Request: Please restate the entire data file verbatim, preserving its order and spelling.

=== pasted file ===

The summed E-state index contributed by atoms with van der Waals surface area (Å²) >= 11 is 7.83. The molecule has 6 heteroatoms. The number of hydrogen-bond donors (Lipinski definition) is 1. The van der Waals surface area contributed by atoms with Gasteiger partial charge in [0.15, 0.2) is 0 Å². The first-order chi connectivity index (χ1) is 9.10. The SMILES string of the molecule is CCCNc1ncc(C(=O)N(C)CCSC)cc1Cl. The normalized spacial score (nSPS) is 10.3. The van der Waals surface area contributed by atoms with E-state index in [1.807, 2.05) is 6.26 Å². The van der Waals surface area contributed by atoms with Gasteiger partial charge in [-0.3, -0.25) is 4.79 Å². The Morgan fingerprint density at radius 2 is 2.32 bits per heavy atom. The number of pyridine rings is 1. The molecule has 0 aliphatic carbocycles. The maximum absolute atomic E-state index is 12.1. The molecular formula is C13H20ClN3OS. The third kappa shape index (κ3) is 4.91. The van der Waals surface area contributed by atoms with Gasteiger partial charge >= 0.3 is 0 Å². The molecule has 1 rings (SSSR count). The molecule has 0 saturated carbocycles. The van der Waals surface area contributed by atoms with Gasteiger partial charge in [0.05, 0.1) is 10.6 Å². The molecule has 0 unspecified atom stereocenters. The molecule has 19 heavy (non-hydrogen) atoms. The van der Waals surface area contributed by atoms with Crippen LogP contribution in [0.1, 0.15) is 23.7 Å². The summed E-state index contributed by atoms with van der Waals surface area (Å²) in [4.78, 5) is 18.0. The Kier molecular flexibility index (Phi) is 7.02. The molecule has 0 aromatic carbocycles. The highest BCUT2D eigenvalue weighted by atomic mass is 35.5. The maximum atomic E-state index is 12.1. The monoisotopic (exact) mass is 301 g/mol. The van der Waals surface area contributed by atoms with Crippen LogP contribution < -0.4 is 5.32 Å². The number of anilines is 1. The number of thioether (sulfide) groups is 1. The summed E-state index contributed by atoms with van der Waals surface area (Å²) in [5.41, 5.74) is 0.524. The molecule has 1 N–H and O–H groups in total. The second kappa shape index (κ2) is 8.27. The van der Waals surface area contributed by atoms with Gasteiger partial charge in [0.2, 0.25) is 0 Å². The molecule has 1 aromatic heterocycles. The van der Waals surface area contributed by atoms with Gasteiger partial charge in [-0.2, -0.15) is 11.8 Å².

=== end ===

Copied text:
The summed E-state index contributed by atoms with van der Waals surface area (Å²) >= 11 is 7.83. The molecule has 6 heteroatoms. The number of hydrogen-bond donors (Lipinski definition) is 1. The van der Waals surface area contributed by atoms with Gasteiger partial charge in [0.15, 0.2) is 0 Å². The first-order chi connectivity index (χ1) is 9.10. The SMILES string of the molecule is CCCNc1ncc(C(=O)N(C)CCSC)cc1Cl. The normalized spacial score (nSPS) is 10.3. The van der Waals surface area contributed by atoms with E-state index in [1.807, 2.05) is 6.26 Å². The van der Waals surface area contributed by atoms with Gasteiger partial charge in [-0.3, -0.25) is 4.79 Å². The Morgan fingerprint density at radius 2 is 2.32 bits per heavy atom. The number of pyridine rings is 1. The molecule has 0 aliphatic carbocycles. The maximum absolute atomic E-state index is 12.1. The molecular formula is C13H20ClN3OS. The third kappa shape index (κ3) is 4.91. The van der Waals surface area contributed by atoms with Gasteiger partial charge >= 0.3 is 0 Å². The molecule has 1 rings (SSSR count). The molecule has 0 saturated carbocycles. The van der Waals surface area contributed by atoms with Gasteiger partial charge in [0.05, 0.1) is 10.6 Å². The molecule has 0 unspecified atom stereocenters. The molecule has 19 heavy (non-hydrogen) atoms. The van der Waals surface area contributed by atoms with Crippen LogP contribution in [0.1, 0.15) is 23.7 Å². The summed E-state index contributed by atoms with van der Waals surface area (Å²) in [4.78, 5) is 18.0. The Kier molecular flexibility index (Phi) is 7.02. The molecule has 0 aromatic carbocycles. The highest BCUT2D eigenvalue weighted by atomic mass is 35.5. The maximum atomic E-state index is 12.1. The monoisotopic (exact) mass is 301 g/mol. The van der Waals surface area contributed by atoms with Crippen LogP contribution < -0.4 is 5.32 Å². The number of anilines is 1. The number of thioether (sulfide) groups is 1. The summed E-state index contributed by atoms with van der Waals surface area (Å²) in [5.41, 5.74) is 0.524. The molecule has 1 N–H and O–H groups in total. The second kappa shape index (κ2) is 8.27. The van der Waals surface area contributed by atoms with Gasteiger partial charge in [0.2, 0.25) is 0 Å². The molecule has 1 aromatic heterocycles. The van der Waals surface area contributed by atoms with Gasteiger partial charge in [-0.2, -0.15) is 11.8 Å².